The Swank Multiple Sclerosis Diet
One of the old-time strategies for making the symptoms of multiple sclerosis go into remission was to follow a low-fat diet, one that was first proposed by a medical doctor named Roy Swank.
With what we know now about fat, it may be important to put the low fat (17%) Swank diet into perspective before you start it. Dr. Swank began his studies at the end of the 1940s with 150 patients in Montreal who had multiple sclerosis. He found that of the patients who consumed 17 grams of fat, only 21% of had serious problems, in comparison to those who ate a diet of 30 grams fat and 75% of them had serious problems. In the group that ate the most fat in their diet (49 grams of fat), 81% of them had serious problems over a 20-year period of time.
Swank’s hypothesis is that saturated fats and polyunsaturated fats were the cause of the problems of those with multiple sclerosis.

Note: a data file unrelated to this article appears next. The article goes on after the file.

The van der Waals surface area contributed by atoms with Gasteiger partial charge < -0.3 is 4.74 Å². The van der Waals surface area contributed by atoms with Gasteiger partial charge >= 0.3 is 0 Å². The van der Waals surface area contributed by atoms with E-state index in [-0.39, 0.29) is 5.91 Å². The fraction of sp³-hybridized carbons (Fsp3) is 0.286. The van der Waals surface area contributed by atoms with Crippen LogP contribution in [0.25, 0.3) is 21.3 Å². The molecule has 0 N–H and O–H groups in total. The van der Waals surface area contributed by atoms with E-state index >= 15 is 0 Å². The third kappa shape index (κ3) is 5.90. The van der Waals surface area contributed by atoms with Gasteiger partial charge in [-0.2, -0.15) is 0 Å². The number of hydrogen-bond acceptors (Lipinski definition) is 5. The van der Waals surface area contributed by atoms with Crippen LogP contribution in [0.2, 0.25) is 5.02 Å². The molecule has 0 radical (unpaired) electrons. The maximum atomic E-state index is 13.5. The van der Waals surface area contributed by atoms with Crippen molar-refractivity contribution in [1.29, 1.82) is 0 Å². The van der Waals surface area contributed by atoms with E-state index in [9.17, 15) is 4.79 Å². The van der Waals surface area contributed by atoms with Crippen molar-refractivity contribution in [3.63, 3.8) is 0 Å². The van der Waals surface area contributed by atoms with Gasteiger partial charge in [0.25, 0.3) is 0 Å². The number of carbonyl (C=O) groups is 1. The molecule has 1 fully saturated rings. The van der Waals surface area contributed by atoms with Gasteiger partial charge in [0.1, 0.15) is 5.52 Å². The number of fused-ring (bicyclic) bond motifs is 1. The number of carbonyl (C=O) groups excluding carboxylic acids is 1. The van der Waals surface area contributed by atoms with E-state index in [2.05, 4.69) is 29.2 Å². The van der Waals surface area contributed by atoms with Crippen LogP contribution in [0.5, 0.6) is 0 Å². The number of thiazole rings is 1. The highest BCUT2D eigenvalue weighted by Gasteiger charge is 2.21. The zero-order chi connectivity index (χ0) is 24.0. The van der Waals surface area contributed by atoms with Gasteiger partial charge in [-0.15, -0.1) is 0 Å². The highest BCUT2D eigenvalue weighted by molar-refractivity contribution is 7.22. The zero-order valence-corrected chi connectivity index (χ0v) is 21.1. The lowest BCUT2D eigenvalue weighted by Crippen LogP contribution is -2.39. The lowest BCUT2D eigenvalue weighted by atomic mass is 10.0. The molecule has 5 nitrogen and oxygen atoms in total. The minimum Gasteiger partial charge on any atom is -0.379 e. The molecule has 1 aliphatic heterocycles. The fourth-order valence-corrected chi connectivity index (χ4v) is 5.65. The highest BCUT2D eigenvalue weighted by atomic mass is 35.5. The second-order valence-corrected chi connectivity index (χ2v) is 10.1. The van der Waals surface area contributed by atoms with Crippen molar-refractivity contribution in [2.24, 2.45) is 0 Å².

Knowing what we know now about diet and nutrition, plus knowing potential causes of multiple sclerosis and how the disease progresses, the low fat Swank diet is not necessarily a good idea. The reason why is because the American diet was vastly different in the 1940s than it is now.
What Did People Eat in the 1940s?
Here’s a list of some of the differences in diet in the 1940s:
- Meats were primarily pasture-raised and ate grasses, thus their meat was higher in omega-3 fats.
- Milk was generally full fat milk, as skim milk didn’t appear on the scene until years later.
- During the war, there was plenty of margarine and vegetable oils passed out to the population. This replaced the butter and good fats.
- Because the animals were pasture-raised, meats were naturally lower in fat than they are now. Meats didn’t contain high marbling. Men still hunted for meats. Anyone who hunts for wild game meat knows that it takes a long time to cook wild meats so they will not be tough. The amount of fat in the meat makes it moist.
- People ate a lot of white flour and wheat flour was almost unheard of.
- People made a lot of casseroles back then and ate foods like tomato soup (canned).
- During the war, rations included 100 grams of margarine and 100 grams of cooking fat, 50 grams of butter, along with bacon and ham.
- Rice Krispies and other processed cereals hit the grocery store shelves.
- Housewives were told to save their fats after cooking because the soldiers needed them to make explosives. (Spent frying oils are still considered hazardous wastes).
- Sugar use was rampant.